I did something really noteworthy yesterday. I played hide-and-seek.
My little Josh was IT. He covered his eyes. Meggie and I hid in the shower while Josh counted “One…Two…Three… Four… Five… Six…. Eleben. Ready or not, here I come!”
“WHERE COULD THEY BE?” he hollered as he marching right past the bathroom. Meggie and I giggled a little … and then it happened. I stumbled into the faucet and down poured the cold water.
Our shrieks gave us away.
Josh ran into the room, pulled opened the shower door and sang out “There you guys are!” He hugged us both. Cold and wet, we giggled ourselves silly.
The smiles on those little faces were so satisfying.
Our family scrapbooks are full of satisfying smiles. Smiles I snapped pictures of to save for later, without really treasuring them in the present. And as I reminisce, I find myself wishing I had slowed down and savored the moments.
Smiles are magic moments. They are true bliss.
As a mother, I want to give my kids every opportunity in life. I want them to succeed in the world and be happy. And I run myself ragged trying to accomplish this lofty goal. But in the magic moments, like this one, I see things a little differently.
Children need to be played with. They need to be cherished and enjoyed. And as we enjoy them, we plant the seeds of value deep in their heart. They know they are worth our time and our attention.
Helping our children build self-esteem is the key to parenting success. In order for children to reach their potential for positive development, they must first feel good about who they are. And because children cannot see themselves directly, we as parents become mirrors in which their value is reflected.
Our children’s self-esteem is largely based on the level to which they have been cherished and enjoyed by us.
There is no question that we value our children greatly. We would be devastated if anything happened to them. And we work tirelessly to give them everything we can. But sometimes we take them for granted. We give our time and attention to chores and electronic distractions, but we forget to save some for them. I know I have been guilty of this.
Children are smart. They know when they have our focused attention, and they know when they do not. And when they don’t, they know what does.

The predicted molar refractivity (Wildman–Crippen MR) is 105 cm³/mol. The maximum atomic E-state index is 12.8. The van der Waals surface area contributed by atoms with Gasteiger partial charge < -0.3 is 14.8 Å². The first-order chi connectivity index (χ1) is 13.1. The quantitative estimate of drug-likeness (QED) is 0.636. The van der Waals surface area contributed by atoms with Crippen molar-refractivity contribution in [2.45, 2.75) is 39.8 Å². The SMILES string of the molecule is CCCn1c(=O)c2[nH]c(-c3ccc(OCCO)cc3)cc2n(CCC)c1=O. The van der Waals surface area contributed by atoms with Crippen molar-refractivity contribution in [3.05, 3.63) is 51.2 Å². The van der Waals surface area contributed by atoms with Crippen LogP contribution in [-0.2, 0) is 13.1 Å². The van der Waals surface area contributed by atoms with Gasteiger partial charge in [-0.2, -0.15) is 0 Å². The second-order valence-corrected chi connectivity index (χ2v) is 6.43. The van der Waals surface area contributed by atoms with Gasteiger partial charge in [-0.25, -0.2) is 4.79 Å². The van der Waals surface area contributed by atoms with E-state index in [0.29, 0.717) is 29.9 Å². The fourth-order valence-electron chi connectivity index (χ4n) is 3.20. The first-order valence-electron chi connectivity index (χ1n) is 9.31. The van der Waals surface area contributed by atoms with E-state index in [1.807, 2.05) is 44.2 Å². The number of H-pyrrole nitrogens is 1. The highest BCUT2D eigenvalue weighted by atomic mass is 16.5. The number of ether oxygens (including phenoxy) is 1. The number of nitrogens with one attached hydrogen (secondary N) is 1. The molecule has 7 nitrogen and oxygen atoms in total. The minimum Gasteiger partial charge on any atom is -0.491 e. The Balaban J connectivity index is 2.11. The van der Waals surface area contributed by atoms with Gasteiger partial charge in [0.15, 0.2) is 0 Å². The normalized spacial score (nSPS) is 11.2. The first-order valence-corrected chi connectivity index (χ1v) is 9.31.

Spending a few minutes each day,
Deliberately slowing things down,
Being present in the moment,
And focused on them,
Is the best concrete evidence we can give our children of their value.
Some of my best childhood memories are of the times my parents played with us. I remember my dad coming home from work in his cowboy boots and hat. He would go downstairs to work on the amazing wooden grandfather clock he was building in the basement. And if we followed him he would chase us around and tickle us. I also remember my mother reading to us. In the car. On our bedroom floor. On the living room couch. In the hallway. I remember watching her lips move as she read and enjoying the adventures we shared together. Those are times I remember feeling happy and secure.
Sometimes I work so hard to give my children everything I didn’t have, that I forget to give them what I did have. I had parents who were present in my life and who gave me the gift of their attention.
Genuine attention doesn’t take planning. The more spontaneous, the better! All it really takes is discipline against our own mental inertia. It is so much easier to find a mindless distraction. But just like going to the gym, we may not want to do it, but we’re always glad when we do.
At my house the kids beg for my attention. And I’m a busy momma just like you, so I set a fifteen minutes timer in which I am all theirs. Sometimes fifteen minutes isn’t long enough, but usually it is. Fifteen minutes is less time than it takes to check my Facebook feed, but it’s just enough time for a meaningful encounter.
I’ve got to go now. My girls just brought up the basket of little ponies. For fifteen minutes I’m going to be very busy enjoying their smiles.